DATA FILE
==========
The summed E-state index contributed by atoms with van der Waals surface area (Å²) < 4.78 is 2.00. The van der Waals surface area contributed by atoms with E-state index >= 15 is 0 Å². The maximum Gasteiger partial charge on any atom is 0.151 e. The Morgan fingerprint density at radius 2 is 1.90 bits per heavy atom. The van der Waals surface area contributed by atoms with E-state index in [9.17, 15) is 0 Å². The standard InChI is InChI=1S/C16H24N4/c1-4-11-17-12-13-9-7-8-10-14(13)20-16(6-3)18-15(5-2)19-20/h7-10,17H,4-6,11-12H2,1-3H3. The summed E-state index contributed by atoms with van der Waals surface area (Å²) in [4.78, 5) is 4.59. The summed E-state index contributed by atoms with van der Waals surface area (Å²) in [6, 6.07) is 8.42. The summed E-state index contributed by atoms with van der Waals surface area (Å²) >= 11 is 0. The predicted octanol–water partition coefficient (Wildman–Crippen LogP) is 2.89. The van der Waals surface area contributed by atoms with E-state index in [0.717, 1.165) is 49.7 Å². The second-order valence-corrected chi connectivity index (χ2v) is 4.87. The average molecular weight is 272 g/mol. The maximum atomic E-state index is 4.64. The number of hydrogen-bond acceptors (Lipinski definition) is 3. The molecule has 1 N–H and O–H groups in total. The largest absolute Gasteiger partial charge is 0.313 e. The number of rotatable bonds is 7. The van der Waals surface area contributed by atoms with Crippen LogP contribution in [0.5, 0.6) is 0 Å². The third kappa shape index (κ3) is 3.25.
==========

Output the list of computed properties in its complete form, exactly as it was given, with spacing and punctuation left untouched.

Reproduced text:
The summed E-state index contributed by atoms with van der Waals surface area (Å²) < 4.78 is 2.00. The van der Waals surface area contributed by atoms with E-state index >= 15 is 0 Å². The maximum Gasteiger partial charge on any atom is 0.151 e. The Morgan fingerprint density at radius 2 is 1.90 bits per heavy atom. The van der Waals surface area contributed by atoms with E-state index in [9.17, 15) is 0 Å². The standard InChI is InChI=1S/C16H24N4/c1-4-11-17-12-13-9-7-8-10-14(13)20-16(6-3)18-15(5-2)19-20/h7-10,17H,4-6,11-12H2,1-3H3. The summed E-state index contributed by atoms with van der Waals surface area (Å²) in [4.78, 5) is 4.59. The summed E-state index contributed by atoms with van der Waals surface area (Å²) in [6, 6.07) is 8.42. The summed E-state index contributed by atoms with van der Waals surface area (Å²) >= 11 is 0. The predicted octanol–water partition coefficient (Wildman–Crippen LogP) is 2.89. The van der Waals surface area contributed by atoms with E-state index in [0.717, 1.165) is 49.7 Å². The second-order valence-corrected chi connectivity index (χ2v) is 4.87. The average molecular weight is 272 g/mol. The maximum atomic E-state index is 4.64. The number of hydrogen-bond acceptors (Lipinski definition) is 3. The molecule has 1 N–H and O–H groups in total. The largest absolute Gasteiger partial charge is 0.313 e. The number of rotatable bonds is 7. The van der Waals surface area contributed by atoms with Crippen LogP contribution in [0.5, 0.6) is 0 Å². The third kappa shape index (κ3) is 3.25.